UK Carriers safe: Other war-tech ripe for the chopper
Why won't our flat-tops have catapults, anyway?
Analysis The UK government has confirmed to shipbuilding executives that it will shortly place orders for two large new aircraft carriers, after years of uncertainty. But the move has been accompanied by renewed wrangling over Ministry of Defence (MoD) accounts, and seems likely to foreshadow cuts to some other major equipment programme.
The Financial Times reports that Amyas Morse, MoD commercial director, telephoned BAE Systems and Vosper Thorneycroft (VT) this week with the carrier news. The intention is that BAE and VT, the last serious firms left standing in British shipbuilding, will effectively merge their shipyards in a joint venture to build the carriers.
The difficulty with this is that the carrier bills will start coming in swiftly - over the next few years - and the MoD budget is already heavily overbooked. A partial accounting solution has apparently been agreed, under which the MoD will be allowed to shift money between years and accounts in a fashion not normally permitted by the Treasury. But something will have to give eventually - and in exchange for temporary leniency, it appears that the MoD must now grit its teeth and save some money elsewhere.
"We are determined to do more to support our people," an MoD spokesman told the FT.
"We need to better prioritise... the equipment programme to better support the front line."
This means buying things which are actually useful for modern wars of the type Britain has fought almost continuously since the end of World War II, and which seem set to continue indefinitely. That is, mainly low-intensity land battles against enemies without major air or naval forces (though they may occasionally have small navies, small air forces and large numbers of old-fashioned land units, as in the Falklands or Gulf I and II).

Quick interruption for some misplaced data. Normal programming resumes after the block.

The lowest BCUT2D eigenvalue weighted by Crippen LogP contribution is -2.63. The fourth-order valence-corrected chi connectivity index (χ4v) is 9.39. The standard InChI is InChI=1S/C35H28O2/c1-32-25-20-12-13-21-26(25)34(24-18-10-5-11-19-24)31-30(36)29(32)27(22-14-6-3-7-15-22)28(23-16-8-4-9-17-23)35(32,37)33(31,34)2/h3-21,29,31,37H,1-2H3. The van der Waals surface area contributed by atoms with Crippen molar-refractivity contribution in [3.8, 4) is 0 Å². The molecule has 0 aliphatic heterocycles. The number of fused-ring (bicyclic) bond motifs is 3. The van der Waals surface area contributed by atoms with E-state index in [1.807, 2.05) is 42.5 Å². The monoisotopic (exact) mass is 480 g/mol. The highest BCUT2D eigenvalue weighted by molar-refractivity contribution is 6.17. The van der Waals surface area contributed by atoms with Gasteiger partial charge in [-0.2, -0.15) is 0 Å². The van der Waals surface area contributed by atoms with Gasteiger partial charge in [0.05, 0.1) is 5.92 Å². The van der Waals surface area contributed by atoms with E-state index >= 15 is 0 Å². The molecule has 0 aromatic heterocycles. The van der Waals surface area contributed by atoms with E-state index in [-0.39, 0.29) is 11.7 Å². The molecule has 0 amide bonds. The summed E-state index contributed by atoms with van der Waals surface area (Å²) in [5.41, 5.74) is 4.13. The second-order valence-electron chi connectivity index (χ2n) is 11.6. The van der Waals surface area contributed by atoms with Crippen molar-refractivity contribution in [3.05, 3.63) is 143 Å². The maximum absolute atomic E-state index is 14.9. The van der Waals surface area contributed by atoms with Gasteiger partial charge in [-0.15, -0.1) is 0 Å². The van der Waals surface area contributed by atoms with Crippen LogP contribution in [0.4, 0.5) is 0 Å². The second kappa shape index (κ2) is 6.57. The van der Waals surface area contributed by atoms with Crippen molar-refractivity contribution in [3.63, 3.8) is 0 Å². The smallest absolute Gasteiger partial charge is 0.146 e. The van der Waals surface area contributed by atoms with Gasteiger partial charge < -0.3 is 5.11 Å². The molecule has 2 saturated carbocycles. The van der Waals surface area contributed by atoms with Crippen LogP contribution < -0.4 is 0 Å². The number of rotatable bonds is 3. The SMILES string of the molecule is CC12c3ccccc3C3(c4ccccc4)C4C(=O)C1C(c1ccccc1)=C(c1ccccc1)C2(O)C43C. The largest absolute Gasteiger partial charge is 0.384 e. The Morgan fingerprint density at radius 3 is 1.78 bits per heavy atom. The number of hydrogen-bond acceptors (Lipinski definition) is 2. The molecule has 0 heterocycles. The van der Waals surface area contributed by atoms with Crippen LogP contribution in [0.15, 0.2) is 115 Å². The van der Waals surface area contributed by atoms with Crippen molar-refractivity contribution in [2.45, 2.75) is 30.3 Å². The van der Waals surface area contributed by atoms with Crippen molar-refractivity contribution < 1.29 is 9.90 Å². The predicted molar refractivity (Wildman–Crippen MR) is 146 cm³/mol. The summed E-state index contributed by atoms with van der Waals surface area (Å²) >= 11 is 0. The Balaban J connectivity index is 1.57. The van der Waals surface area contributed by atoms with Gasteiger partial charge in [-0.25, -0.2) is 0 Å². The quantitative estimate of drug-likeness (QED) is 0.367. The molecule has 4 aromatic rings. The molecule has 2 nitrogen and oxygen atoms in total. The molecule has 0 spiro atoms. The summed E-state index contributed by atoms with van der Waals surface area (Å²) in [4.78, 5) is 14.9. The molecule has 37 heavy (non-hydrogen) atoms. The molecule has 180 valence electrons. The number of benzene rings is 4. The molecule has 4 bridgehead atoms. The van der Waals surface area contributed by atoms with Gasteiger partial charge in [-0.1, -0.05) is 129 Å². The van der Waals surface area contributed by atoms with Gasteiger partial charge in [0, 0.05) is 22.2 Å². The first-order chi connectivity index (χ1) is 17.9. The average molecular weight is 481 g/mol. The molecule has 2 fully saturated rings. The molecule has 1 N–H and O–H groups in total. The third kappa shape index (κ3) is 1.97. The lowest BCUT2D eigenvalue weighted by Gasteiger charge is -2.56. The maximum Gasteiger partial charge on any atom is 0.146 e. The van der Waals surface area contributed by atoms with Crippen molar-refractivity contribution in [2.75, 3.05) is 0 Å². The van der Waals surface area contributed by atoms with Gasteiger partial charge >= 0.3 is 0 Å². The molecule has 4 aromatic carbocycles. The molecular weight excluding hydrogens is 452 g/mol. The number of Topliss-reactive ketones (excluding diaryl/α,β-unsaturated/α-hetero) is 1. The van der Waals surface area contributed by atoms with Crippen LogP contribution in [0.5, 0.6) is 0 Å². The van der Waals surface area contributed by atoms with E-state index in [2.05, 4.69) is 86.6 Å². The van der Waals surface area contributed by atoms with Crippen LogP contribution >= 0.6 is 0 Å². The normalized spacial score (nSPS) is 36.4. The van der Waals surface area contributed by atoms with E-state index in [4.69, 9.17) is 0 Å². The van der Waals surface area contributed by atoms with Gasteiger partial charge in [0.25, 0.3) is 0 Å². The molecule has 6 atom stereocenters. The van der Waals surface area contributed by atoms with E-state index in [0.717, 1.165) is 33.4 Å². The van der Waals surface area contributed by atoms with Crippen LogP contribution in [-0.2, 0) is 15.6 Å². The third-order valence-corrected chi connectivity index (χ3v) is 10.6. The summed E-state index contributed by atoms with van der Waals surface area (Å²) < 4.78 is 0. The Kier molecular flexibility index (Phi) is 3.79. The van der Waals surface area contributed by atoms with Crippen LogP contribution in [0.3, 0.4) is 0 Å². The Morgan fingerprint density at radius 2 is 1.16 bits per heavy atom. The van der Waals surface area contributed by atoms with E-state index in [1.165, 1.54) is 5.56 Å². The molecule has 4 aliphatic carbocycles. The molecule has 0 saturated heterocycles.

Carriers will be handy for this type of war. So will the new generation of army vehicles - the Future Combat Systems - which have likewise got the nod in Whitehall. Mainstream politicians like Gordon Brown and his Tory rivals also consider that Trident nuclear-missile submarines are worth having, which means that the now-building Astute-class attack subs are also pretty safe. It seems certain that enough Astutes will be ordered to keep the Barrow submarine yard open until it can begin work on the Trident replacement.
But that still leaves plenty of stuff on the current MoD shopping list which would mainly be useful against some enemy which had a serious air force and/or navy but didn't have any nukes* - a fairly rare kind of country already, and set to get rarer.
The MoD could get rid of the new Nimrod MRA4 subhunter planes, for instance, which have tripled in price and are running years late. It could cancel the third tranche of enhanced Eurofighter Typhoon superjets, and force the RAF to use the 144 it has already ordered. (under current plans many would be discarded.) The MoD could stop buying horrifically expensive, not-very-good Type 45 destroyers after the six on order are built; the only thing they might be good for is defending aircraft carriers against ship-killing missiles and six will be plenty for that. (The carriers can actually look after themselves pretty well anyway, if they have the right planes.)
There are also some things which will be reasonably useful but which could be bought much more cheaply and quickly - for instance, the Future Lynx choppers from AgustaWestland. Hundreds of millions would be saved by axing them and buying bigger, better, cheaper copters from Sikorsky - and these would be delivered faster as well.
All that would more than sort out the MoD's finances, and leave plenty over; but it would mean a bloodbath for the UK's domestic arms industry. Blighty's arms makers, until lately, felt that their place at the tax trough was safe under the benevolent rule of Lord Drayson - the recently ousted MoD procurement minister.